Lucy, confidence comes from being on boats repeatedly, and finding out with your ears and eyes and hands (and butt[g]) just what the boat may do. FEAR IS A GOOD THING. It prevents us from doing silly things like petting the sharks.
What you are fearing is the unknown--and that's normal. After you have been out a couple of dozen times, with sailors that you have some trust in, you will find out that it feels normal to walk "up the walls" in the cabin when the boat is heeled.
On the rational side of things, it is really really hard to capsize most keelboats. They are designed so that they will tip a certain amount very quickly (typically 10-30 degrees) and at that point, the opposing pull of the keel (big lead weight, remember) overcomes the wind pushing against the sails--because the sails are now angled over and the wind is spilling off them madly, instead of pushing them over.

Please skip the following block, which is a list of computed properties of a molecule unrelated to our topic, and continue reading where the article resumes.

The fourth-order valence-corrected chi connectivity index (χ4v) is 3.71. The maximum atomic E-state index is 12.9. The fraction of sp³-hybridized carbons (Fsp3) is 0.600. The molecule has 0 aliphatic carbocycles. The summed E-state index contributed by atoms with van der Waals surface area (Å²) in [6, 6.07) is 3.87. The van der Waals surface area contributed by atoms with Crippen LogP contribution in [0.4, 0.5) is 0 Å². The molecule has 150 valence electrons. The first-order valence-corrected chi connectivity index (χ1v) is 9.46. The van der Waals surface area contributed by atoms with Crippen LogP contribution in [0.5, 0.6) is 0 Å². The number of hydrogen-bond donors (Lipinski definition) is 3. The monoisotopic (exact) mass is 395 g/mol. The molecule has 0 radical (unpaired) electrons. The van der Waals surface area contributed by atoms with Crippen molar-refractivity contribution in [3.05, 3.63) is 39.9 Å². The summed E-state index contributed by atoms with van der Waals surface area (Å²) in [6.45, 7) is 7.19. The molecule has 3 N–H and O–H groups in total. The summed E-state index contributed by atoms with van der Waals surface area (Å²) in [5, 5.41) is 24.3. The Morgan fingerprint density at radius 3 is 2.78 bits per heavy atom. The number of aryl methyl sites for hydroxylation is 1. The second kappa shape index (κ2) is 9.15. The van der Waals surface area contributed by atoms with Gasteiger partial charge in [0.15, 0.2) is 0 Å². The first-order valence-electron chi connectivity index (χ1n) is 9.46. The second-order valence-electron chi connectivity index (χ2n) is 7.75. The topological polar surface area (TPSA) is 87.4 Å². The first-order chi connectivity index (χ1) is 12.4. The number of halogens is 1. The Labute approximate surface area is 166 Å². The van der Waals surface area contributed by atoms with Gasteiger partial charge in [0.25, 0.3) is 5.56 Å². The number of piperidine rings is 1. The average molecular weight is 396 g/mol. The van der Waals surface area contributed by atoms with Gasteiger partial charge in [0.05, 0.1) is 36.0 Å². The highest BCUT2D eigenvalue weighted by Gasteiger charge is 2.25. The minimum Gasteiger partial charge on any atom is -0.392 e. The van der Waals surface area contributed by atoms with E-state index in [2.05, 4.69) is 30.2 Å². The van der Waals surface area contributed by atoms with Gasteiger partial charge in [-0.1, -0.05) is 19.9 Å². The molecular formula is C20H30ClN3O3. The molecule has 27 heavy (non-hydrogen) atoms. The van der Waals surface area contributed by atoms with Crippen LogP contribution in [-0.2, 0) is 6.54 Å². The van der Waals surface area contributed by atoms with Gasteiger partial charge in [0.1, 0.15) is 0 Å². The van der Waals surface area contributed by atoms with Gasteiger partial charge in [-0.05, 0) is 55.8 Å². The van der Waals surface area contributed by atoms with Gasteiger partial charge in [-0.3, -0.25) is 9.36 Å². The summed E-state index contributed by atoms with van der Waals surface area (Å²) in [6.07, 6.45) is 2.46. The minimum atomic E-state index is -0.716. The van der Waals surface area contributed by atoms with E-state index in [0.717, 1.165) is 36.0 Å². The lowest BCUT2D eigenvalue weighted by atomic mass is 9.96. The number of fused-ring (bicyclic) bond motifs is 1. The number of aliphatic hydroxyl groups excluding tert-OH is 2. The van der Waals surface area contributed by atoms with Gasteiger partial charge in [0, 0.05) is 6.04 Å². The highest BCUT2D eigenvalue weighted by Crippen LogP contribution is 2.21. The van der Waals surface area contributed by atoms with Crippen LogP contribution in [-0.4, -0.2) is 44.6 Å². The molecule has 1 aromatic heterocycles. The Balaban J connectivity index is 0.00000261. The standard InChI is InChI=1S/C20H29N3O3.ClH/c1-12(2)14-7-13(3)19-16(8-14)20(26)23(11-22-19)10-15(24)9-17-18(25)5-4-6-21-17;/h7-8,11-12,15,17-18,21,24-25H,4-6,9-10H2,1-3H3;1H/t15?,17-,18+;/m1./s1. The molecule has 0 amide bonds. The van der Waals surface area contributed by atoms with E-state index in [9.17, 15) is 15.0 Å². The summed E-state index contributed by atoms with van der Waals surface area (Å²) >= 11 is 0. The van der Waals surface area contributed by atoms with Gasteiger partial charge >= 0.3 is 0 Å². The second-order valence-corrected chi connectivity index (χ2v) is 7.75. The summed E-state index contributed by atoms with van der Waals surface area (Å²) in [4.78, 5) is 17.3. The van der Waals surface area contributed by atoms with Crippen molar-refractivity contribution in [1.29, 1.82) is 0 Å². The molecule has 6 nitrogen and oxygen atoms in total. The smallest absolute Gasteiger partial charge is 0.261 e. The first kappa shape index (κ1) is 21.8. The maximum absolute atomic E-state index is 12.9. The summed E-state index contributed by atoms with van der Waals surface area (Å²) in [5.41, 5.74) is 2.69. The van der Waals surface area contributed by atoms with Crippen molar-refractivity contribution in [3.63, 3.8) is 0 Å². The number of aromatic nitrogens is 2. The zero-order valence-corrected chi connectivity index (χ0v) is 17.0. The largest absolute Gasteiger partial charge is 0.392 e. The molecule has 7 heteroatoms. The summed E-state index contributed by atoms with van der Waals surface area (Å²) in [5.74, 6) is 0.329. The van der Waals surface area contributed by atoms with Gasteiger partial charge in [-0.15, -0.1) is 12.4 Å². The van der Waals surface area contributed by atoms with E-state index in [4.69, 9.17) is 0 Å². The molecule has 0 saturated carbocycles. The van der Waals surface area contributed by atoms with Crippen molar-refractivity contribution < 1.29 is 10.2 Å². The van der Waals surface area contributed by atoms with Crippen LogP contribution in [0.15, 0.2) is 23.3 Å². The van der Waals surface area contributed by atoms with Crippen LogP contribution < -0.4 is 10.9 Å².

In technical terms, boat designers talk about "form stability" versus "dynamic stability". A boat with good form stability would be like a raft--you can't tip it over without really getting one side up high. Faster boats, racing boats, usually push more for dynamic stability: Like a bicycle, they "stay up" best when they are moving. When you first step aboard one, it will be very tipsy. As it comes up to speed and balance (at a designed heel angle, not flat) it will become much harder to tip.
If the boat makes you nervous, there's also nothing wrong with taking a benadryl or sominex (mild antihistamines that have a sedative effect, sold on the counters in drugstores no rx needed) to take a little of the edge off.
If I had gone sailing in what I call "a good blow" in the first season that I learned to sail....I'd have never gone back. Now? "Wheeee!" And logic has nothing to do with it, I've just learned that good boats, in good hands, are damned robust creations.
So find people you can trust, push your edge a little, and remember the Kenyan proverb about how to eat an elephant: One bite at a time.[g]